About a year ago, I took a dive off my comfortable, low-tech beach into rather high-tech waters.
I have learned basic circuitry, adding both lights and motors, and can now solder. I am blogging and even using Twitter. Lots of fun projects have come out of this learning, but recently I have felt that I sort of have hit a wall, and that it was time to learn something that has forever sounded scary and above my head- programming. Yikes, shiver.
|John Cohn, mad scientist. Photo- Wikipedia.|
The amount of information in this man's head is unfathomable, but despite his advanced understanding of all things tech, he is very patient with people like me who are beginning at zero.
|John helping a a child and mom solder teeny tiny spots on the headband they made|
|And now the world shall be a rainbow! Bam!|
In the end, I turned my headband into a belt, actually, which I then decided to should rock for the December Generator Social, which was all about wearable technology. To go with the belt, I made a pair of light-up ruffles to put on my heels. This design came from Becky Stern, of Adafruit, in one of her fantastic tutorials. The thing is, I tried and failed three times with the conductive thread following Becky's directions. I don't know why, but my battery case, no matter how snugly I sewed around the battery, never had enough pressure to make the contacts stay on if I wasn't pinching them. As I was about to go to bed, visions of a paper circuit appeared, and figuring that sleep could wait, tested out the idea. Success! Solder, copper tape, a folded piece of paper, some tape, and a battery lit up my shoes for me!
My feet all glammed up and ready to go out!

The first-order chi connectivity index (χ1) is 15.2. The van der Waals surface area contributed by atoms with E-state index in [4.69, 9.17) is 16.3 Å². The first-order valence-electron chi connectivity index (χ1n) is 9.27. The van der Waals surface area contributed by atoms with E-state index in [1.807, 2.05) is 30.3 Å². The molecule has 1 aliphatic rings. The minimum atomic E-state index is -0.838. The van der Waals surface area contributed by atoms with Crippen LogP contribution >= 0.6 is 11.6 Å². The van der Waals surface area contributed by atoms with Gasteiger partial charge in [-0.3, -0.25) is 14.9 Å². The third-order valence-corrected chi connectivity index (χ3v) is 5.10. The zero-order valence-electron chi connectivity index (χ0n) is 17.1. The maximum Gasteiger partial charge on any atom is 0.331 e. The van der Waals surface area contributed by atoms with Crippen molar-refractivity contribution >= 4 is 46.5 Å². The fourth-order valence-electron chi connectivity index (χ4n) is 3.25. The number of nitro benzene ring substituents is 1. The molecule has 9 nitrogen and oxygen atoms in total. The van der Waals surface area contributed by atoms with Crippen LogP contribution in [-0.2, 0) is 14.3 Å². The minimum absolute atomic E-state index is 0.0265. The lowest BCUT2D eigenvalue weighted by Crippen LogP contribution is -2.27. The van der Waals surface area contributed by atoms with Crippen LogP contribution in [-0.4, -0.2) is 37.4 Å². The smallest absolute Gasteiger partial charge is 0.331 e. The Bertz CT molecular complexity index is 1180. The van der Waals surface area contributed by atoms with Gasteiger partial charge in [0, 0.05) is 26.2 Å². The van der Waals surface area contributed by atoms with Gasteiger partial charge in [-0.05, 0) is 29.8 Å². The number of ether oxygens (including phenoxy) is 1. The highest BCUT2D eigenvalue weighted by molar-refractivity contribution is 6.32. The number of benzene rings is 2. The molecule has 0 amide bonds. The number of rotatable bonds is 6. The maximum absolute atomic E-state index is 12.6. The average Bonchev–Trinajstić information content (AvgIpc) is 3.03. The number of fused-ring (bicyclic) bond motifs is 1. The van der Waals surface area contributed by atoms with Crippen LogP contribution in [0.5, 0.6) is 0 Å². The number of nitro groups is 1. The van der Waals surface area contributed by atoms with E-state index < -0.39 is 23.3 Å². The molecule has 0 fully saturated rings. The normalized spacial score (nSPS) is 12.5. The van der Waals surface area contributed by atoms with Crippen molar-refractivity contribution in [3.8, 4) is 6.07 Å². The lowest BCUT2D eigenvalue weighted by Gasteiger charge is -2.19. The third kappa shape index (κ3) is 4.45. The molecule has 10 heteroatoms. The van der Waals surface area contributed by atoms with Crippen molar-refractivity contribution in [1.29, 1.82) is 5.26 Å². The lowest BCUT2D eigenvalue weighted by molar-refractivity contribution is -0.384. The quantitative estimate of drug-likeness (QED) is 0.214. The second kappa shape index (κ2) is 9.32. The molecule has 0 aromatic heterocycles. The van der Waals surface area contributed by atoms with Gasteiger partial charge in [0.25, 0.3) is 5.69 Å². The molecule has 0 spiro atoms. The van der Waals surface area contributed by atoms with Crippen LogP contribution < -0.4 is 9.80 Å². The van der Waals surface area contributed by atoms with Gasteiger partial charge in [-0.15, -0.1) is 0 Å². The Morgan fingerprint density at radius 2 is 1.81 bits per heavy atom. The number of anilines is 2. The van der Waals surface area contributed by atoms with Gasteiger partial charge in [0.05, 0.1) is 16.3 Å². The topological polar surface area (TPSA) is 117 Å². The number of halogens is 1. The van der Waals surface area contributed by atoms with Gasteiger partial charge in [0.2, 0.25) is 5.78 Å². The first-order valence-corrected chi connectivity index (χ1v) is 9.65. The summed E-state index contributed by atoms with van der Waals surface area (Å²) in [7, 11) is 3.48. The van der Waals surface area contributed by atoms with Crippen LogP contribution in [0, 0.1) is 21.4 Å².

Lauren Larken from Flynn Elementary's afterschool program wore a tiny sweater swag! An LED throwie attached to a small angel ornament and bit of pine.
|Proving brooches can be hip.|
Jenn Karson of UVM's maker space and founder of VermontMakers spoke on some of the things that make wearble tech appealling, including several dichotomies- elements of the visible versus invisible, soft and hard components, as well as disciplines that are traditionally areas highly genderized- sewing for women, electronics for men.
Masks by Eric Roy, who has automated parts of his leather mask-making processes by using a laser cutter.
|Handpainted leather masks|
Blinking scarves, crocheted light-up headbands, high-tech winter hats, LED embroidery...
|Nance Nahmias, Generator's Outreach Coordinator, all decked out|
|LED trimmed embroidery and applique. Rudolph's nose has never been brighter!|
|At right, Lucie deLaBruere, of CreateMakeLearn|
So, this interest of mine has evolved for one very clear reason- my own son. He is interested in all things electrical and mechanical, and in order to support those interests I needed to grow a little knowledge. So that's how I found myself playing with SnapCircuits a couple years ago, trying to catch up with him and learn a thing or two.
That's what is great about kids- not just my own, but all of my students as well- is that the relationships are so cyclical. They bring ideas and interests, and in order to foster them more fully, I learn new things, then share my new learning with them, and in turn they teach me more or ask great questions, which leads to more learning. And that's what lifelong learning is all about- inquiry, and sharing discoveries big and small with others.